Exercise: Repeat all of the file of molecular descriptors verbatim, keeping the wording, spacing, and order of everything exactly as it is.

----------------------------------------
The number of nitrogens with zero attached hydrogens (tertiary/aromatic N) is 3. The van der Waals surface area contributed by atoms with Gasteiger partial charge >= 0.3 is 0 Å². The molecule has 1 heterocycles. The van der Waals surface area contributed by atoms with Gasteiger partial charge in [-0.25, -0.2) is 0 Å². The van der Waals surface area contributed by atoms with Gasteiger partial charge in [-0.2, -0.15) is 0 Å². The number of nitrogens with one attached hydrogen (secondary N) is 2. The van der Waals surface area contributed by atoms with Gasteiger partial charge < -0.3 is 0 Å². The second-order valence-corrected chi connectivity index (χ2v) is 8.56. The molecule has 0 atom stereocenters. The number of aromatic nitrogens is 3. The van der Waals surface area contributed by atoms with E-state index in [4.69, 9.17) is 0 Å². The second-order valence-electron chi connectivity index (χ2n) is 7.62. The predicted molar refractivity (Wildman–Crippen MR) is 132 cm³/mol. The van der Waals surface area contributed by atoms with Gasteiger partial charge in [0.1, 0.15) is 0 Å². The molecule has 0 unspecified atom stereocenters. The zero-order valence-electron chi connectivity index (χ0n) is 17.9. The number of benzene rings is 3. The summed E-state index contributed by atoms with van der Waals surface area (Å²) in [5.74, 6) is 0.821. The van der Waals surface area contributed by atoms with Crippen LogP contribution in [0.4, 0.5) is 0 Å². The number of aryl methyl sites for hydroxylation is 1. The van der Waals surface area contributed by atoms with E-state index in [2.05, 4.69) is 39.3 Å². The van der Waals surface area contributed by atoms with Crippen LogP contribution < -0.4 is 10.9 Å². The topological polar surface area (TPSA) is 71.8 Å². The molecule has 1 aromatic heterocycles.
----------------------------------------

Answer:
The number of nitrogens with zero attached hydrogens (tertiary/aromatic N) is 3. The van der Waals surface area contributed by atoms with Gasteiger partial charge >= 0.3 is 0 Å². The molecule has 1 heterocycles. The van der Waals surface area contributed by atoms with Gasteiger partial charge in [-0.25, -0.2) is 0 Å². The van der Waals surface area contributed by atoms with Gasteiger partial charge in [-0.2, -0.15) is 0 Å². The number of nitrogens with one attached hydrogen (secondary N) is 2. The van der Waals surface area contributed by atoms with Gasteiger partial charge < -0.3 is 0 Å². The second-order valence-corrected chi connectivity index (χ2v) is 8.56. The molecule has 0 atom stereocenters. The number of aromatic nitrogens is 3. The van der Waals surface area contributed by atoms with E-state index in [4.69, 9.17) is 0 Å². The second-order valence-electron chi connectivity index (χ2n) is 7.62. The predicted molar refractivity (Wildman–Crippen MR) is 132 cm³/mol. The van der Waals surface area contributed by atoms with Gasteiger partial charge in [0.1, 0.15) is 0 Å². The molecule has 0 unspecified atom stereocenters. The zero-order valence-electron chi connectivity index (χ0n) is 17.9. The number of benzene rings is 3. The summed E-state index contributed by atoms with van der Waals surface area (Å²) in [5.74, 6) is 0.821. The van der Waals surface area contributed by atoms with Crippen LogP contribution in [0.4, 0.5) is 0 Å². The number of aryl methyl sites for hydroxylation is 1. The van der Waals surface area contributed by atoms with E-state index in [2.05, 4.69) is 39.3 Å². The van der Waals surface area contributed by atoms with Crippen LogP contribution < -0.4 is 10.9 Å². The topological polar surface area (TPSA) is 71.8 Å². The molecule has 1 aromatic heterocycles.